Philia Daniel Farò – Death To Stock
Sobriety: Should I break Dry January?
Is sobriety beyond ‘Dry January’ the answer this year?
One in six adults in the UK who drink alcohol plans to partake in Dry January. But some may consider ending their unhealthy relationship with alcohol completely this year.
In the UK, drinking alcohol isn’t necessarily reserved for special occasions or a tipple to accompany a lavish dinner. In 2022, the soccer’s world governing body FIFA confirmed a ban of alcoholic beverages at the eight stadiums hosting the World Cup in Qatar. While alcohol is not as readily available in Qatar, some soccer fans who travelled from other countries to support their beloved teams were up in arms following the decision.
We’re surrounded by alcohol and even encouraged to drink in social situations and places of work. Is it time to change our perceptions of alcohol to support those who need to kick the habit?
Katie shares her recovery from alcoholism story below, previously shared on kikiblahblah.com.
I write about my recovery and share my story, not for praise or recognition but to help anyone suffering from addiction or the torture of watching someone close to you suffer.
I started as a ‘normal’ drinker, going out with friends as a teenager, only drinking at weekends, but I was always the one who got too drunk; I never just had a couple. Then I got my first job in Central London, and booze was part of the culture. It was a stressful career choice, and it wasn’t uncommon to have a couple of drinks at lunchtime and then return to the office.
Although, I would rarely go back. I was, again, the one who took it too far. Drinks after work always ended with me blacked out. Goodness knows how I got home half the time. The next day I would come in hungover and feeling ridiculously anxious. What did I do? What did I say? My weekends would be consumed by the fear of the Friday drinking session with work, but I had found the cure for the anxious thoughts– hair of the dog. A drink in the morning.
I would have a few pre-mixed cans on my way to work, not the branded ones, though they were only one shot. I would go to M&S; those bad boys had 2 shots in each can. I would drink enough to keep the shakes away and to let my brain breathe. Then drink again in the evening. The cycle continued.
I remember when I was first asked if I had an issue with alcohol at work, I was horrified. After a particularly blurry night, I had apparently called someone a massive C*** (not a word I would ever usually use). My boss came to speak to me about it after.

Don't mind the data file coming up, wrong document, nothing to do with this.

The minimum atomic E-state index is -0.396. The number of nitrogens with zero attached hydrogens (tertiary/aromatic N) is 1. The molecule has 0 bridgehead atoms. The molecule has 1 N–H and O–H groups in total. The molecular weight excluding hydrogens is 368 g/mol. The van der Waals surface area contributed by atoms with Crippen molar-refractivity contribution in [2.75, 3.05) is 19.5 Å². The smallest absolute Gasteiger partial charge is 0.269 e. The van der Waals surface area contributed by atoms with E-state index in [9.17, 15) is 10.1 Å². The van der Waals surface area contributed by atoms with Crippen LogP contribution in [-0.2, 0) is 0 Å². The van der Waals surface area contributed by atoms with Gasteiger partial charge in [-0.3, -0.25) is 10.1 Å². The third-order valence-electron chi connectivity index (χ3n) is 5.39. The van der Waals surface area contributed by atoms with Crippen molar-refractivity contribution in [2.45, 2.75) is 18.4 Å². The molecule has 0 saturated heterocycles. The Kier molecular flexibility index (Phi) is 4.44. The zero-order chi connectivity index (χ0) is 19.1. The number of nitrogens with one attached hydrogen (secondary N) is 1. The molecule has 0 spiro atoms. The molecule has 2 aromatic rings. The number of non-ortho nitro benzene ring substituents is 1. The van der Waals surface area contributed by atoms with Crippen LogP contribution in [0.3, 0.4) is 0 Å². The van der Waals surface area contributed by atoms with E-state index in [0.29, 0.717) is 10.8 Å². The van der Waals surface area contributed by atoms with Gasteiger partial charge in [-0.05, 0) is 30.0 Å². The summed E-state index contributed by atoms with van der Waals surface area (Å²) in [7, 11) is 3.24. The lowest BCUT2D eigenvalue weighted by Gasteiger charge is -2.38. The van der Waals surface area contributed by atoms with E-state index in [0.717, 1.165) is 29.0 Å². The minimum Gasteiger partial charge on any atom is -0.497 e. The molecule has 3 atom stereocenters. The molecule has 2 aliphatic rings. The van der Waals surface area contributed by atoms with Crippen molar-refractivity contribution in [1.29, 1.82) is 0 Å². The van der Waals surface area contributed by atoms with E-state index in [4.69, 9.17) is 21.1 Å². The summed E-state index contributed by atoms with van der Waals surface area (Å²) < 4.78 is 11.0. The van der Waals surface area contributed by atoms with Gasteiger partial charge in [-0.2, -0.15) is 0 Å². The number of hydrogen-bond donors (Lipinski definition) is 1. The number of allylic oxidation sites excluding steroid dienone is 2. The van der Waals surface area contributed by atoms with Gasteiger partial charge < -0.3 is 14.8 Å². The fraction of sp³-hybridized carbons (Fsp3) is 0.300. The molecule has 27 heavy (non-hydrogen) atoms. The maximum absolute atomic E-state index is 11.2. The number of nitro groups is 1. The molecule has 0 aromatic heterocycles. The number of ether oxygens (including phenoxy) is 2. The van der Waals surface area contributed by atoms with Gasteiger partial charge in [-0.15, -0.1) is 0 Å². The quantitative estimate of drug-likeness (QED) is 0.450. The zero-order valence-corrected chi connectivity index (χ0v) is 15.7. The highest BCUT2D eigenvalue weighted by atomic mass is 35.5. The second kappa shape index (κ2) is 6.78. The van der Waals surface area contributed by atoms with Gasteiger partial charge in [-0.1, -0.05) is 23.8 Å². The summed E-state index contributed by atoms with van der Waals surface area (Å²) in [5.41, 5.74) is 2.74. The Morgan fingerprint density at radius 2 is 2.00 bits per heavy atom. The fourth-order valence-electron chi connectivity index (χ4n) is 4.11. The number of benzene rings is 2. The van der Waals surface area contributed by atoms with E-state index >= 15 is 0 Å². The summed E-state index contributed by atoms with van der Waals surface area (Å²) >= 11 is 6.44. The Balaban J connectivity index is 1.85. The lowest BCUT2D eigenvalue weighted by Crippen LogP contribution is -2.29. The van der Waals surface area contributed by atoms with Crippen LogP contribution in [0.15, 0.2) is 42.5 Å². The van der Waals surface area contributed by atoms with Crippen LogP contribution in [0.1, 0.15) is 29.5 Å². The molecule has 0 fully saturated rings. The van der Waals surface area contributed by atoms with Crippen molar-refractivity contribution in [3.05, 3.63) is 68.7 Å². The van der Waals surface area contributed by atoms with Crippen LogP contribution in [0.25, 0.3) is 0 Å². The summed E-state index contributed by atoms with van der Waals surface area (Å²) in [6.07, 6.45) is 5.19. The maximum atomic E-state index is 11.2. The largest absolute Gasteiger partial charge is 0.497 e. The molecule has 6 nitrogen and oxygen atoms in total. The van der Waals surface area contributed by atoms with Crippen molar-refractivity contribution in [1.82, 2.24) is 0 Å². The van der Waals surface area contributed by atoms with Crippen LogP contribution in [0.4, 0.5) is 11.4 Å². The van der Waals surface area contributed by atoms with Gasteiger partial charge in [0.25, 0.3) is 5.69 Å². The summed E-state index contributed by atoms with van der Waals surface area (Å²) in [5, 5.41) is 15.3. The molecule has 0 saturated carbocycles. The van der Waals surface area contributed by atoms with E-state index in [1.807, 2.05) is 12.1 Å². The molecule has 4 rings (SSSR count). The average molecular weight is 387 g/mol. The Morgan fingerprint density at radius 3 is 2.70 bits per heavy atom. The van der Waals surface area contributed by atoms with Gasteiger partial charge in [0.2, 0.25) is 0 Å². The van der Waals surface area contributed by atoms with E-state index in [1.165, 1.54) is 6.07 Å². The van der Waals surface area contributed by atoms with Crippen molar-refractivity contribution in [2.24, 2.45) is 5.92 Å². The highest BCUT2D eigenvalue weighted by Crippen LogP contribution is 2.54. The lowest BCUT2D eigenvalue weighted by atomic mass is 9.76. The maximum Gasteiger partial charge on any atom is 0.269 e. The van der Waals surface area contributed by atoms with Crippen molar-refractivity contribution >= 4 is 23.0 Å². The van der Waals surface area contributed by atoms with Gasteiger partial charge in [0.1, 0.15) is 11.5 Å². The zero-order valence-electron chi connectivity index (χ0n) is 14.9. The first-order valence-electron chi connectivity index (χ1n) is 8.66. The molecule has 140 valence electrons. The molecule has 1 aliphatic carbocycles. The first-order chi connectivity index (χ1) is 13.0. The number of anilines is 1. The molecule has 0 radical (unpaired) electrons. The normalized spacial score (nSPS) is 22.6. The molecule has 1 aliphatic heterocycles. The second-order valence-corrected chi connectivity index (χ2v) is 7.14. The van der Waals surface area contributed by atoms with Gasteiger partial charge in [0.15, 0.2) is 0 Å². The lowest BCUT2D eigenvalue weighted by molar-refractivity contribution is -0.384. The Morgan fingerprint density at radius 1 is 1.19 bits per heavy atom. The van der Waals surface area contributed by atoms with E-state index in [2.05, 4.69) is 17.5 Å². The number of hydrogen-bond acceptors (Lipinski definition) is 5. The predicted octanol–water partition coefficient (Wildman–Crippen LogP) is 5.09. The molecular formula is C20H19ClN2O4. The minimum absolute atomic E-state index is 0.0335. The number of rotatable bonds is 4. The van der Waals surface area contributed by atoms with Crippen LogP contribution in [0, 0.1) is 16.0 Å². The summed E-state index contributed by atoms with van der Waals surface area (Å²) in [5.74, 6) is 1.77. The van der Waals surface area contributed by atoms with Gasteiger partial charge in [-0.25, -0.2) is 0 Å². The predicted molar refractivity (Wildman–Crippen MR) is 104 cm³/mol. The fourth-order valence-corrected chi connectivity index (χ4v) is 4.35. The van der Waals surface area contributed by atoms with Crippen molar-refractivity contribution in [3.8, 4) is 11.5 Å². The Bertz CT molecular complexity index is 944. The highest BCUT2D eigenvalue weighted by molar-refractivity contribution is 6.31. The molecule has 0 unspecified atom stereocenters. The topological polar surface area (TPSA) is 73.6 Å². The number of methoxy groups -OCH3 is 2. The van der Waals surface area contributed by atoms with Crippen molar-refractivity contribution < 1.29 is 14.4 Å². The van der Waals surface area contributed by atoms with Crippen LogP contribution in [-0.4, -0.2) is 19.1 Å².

Philia Daniel Farò – Death To Stock
No one grows up wanting to be an alcoholic, but this illness doesn’t discriminate; it doesn’t only affect those that look a certain way.” – Katie, Stylishly Sober
Fast forward a couple of years, and I ended up losing a job due to my alcohol use, you would think that would be enough to stop me, but it wasn’t. That’s the thing about addiction. It’s not a choice; you can’t just stop.
My next job started well, and I was good at it, but my drinking had increased. I knew I had an issue, and I wanted to stop. I went to doctors, I went to meetings, I went to counselling, but I was in a vicious cycle. I couldn’t stop for fear of how bad the withdrawals would be and how awful the anxiety was.
I contemplated suicide regularly, but I couldn’t do that to my family and the friends I had left. I was lucky enough to get a place in a residential rehabilitation facility through my health insurance. I was open with work, and they were supportive. I was incredibly fortunate. In rehab, we learnt that addiction is an illness (it is classed as a disease by the American Medical Association).
In those 28 days, we learned how to live with the illness. Where it comes from, how it starts and how to help treat it. There are many theories about Alcoholism and Addiction, but one thing I do know is that it is not a choice. I didn’t choose to drink so much that I could no longer control my bodily functions. I didn’t decide to make myself so physically sick but still have a bottle of wine in my hand, forcing it down me whilst crouched over the toilet bowl to make myself ‘better’, alone in my flat at 8 am. I did not choose those things. It is more significant than that.
I haven’t had a drink since I left that rehab over two years ago, and for someone who was, in the end, utterly dependent on alcohol, it’s a miracle. I rarely think about booze (only when I am writing or talking about it to try and help someone), but that freedom doesn’t come quickly. I do certain things every day to keep myself sober. But the work I put in is nothing compared to the joy I get from life today.
If you are suffering, I hope my words help you. If you give up alcohol (whether you are an Alcoholic or not), your life doesn’t need to end. I didn’t get sober to have a boring life; I got sober to live.
Getting sober was the start of a wonderful life I can control and build. I will always get told I don’t look like an Alcoholic because people don’t understand.
I believe that the more we talk about addiction, the more awareness we will raise, which will give us a chance to erase the stigma of Alcoholism and Addiction. If we stop the stigma, more of those living in the misery of addiction will feel able to ask for help, and with more of us educated about addiction through openly talking about it, the more able we are to help those who need it.
*Originally published in 2018 on KikiBlahBlah.com.
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